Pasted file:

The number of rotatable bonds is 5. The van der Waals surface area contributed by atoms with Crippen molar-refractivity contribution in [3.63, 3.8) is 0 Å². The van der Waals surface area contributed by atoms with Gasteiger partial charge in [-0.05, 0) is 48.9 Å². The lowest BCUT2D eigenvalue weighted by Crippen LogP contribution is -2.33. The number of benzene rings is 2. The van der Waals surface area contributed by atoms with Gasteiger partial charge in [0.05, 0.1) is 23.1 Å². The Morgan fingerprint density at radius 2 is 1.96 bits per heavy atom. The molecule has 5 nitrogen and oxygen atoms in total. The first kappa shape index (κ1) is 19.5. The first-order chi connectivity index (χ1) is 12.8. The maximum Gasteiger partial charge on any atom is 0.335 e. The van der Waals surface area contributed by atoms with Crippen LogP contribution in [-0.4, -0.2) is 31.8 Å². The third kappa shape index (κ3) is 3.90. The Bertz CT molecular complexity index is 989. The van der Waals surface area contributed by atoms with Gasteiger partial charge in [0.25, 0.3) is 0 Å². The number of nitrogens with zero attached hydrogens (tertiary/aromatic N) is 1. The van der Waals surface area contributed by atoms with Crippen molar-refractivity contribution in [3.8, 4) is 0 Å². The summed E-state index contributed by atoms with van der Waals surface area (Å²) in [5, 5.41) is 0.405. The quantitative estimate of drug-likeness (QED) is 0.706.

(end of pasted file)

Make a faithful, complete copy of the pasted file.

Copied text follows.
The number of rotatable bonds is 5. The van der Waals surface area contributed by atoms with Crippen molar-refractivity contribution in [3.63, 3.8) is 0 Å². The van der Waals surface area contributed by atoms with Gasteiger partial charge in [-0.05, 0) is 48.9 Å². The lowest BCUT2D eigenvalue weighted by Crippen LogP contribution is -2.33. The number of benzene rings is 2. The van der Waals surface area contributed by atoms with Gasteiger partial charge in [0.05, 0.1) is 23.1 Å². The Morgan fingerprint density at radius 2 is 1.96 bits per heavy atom. The molecule has 5 nitrogen and oxygen atoms in total. The first kappa shape index (κ1) is 19.5. The first-order chi connectivity index (χ1) is 12.8. The maximum Gasteiger partial charge on any atom is 0.335 e. The van der Waals surface area contributed by atoms with Crippen LogP contribution in [-0.4, -0.2) is 31.8 Å². The third kappa shape index (κ3) is 3.90. The Bertz CT molecular complexity index is 989. The van der Waals surface area contributed by atoms with Gasteiger partial charge in [0.25, 0.3) is 0 Å². The number of nitrogens with zero attached hydrogens (tertiary/aromatic N) is 1. The van der Waals surface area contributed by atoms with Crippen molar-refractivity contribution in [3.8, 4) is 0 Å². The summed E-state index contributed by atoms with van der Waals surface area (Å²) in [5, 5.41) is 0.405. The quantitative estimate of drug-likeness (QED) is 0.706.